Is the metrosexual finally dead after all these years? The New York Times' Suzy Menkes sure seems to think so. Or, at least sees recent developments in men’s fashion as “…not the return of the peacock male, but the retrenchment of the metrosexual," which is interesting. Menkes seems to be one of the few writers able to describe the surge in popularity of #menswear (LOLZ at the NYT style guide spelling it "mens' wear", shit gets me every time) without resorting to clichéd descriptors of men preening about their finicky obsessions over things like cuff size and pick stitching. Instead, Menkes recognizes the underlying bravado that cuts through modern men’s style and fashion, nodding towards the indelible influence hip-hop and its biggest star has on the culture at large.
But for Menkes, the metrosexual didn’t necessarily die as much as he was reincarnated into a brasher, earthier version of himself. Instead of "manscaping" and eaux des toilettes, guys shave and wear cologne that smells like wood. Metrosexuality was indeed #menswear’s coming out. It was brazen and loud and unapologetic after years of being subsumed by rules. The era of suits and fedoras—of "stylish by instinct" men—actually never really existed. Guys didn’t wear suits and ties with particular leg openings and fedoras because they wanted to. They had to.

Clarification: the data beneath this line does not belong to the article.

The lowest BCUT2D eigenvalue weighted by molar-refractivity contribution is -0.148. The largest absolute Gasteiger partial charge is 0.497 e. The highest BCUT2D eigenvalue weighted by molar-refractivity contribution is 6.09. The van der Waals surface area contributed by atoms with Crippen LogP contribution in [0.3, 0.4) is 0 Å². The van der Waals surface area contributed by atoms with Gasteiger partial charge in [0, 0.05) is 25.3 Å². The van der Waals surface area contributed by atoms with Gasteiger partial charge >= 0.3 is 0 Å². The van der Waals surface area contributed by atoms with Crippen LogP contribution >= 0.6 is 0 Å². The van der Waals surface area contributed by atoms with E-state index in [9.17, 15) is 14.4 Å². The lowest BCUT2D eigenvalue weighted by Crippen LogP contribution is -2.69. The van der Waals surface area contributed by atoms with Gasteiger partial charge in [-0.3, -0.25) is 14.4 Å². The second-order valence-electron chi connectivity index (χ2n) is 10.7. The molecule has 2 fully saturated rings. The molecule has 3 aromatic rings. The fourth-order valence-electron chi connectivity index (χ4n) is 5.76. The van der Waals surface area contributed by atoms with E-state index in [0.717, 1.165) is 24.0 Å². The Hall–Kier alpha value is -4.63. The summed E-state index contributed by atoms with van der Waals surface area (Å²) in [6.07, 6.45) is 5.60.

Spending money on things like incense and shirts with leather sleeves is neither something to be ashamed of, nor something to be justified.
In the era of workwear and the neo-Neapolitan tailoring that seemed to immediately follow, men almost hid their interest in fashion behind the details and the stories of their garments. For a minute, #menswear was almost swallowed by its minutiae. We weren’t interested in how we looked. We were interested in the garments themselves—the process, rather than its final outcome.
#Menswear defined itself as diametrically opposed to everything the term “metrosexual” stood as shorthand for. But it seems that #menswear, for all its retro obsession, focus on exclusivity, language and pop culture, has regained its enthusiasm. Men are embracing silhouettes and hemlines that wouldn’t have flown in A Queer Eye's loftiest straight guy makeover dreams. Today, there seems to be excitement about clothing for clothing’s sake. Menkes' new menswear seems to have more in common with the dandyism of Brummell and Balzac. Spending money on things like incense and shirts with leather sleeves is neither something to be ashamed of, nor something to be justified. New money motherfucker, check the knot. Brash and unapologetic, that’s #menswear. And that’s how it should be.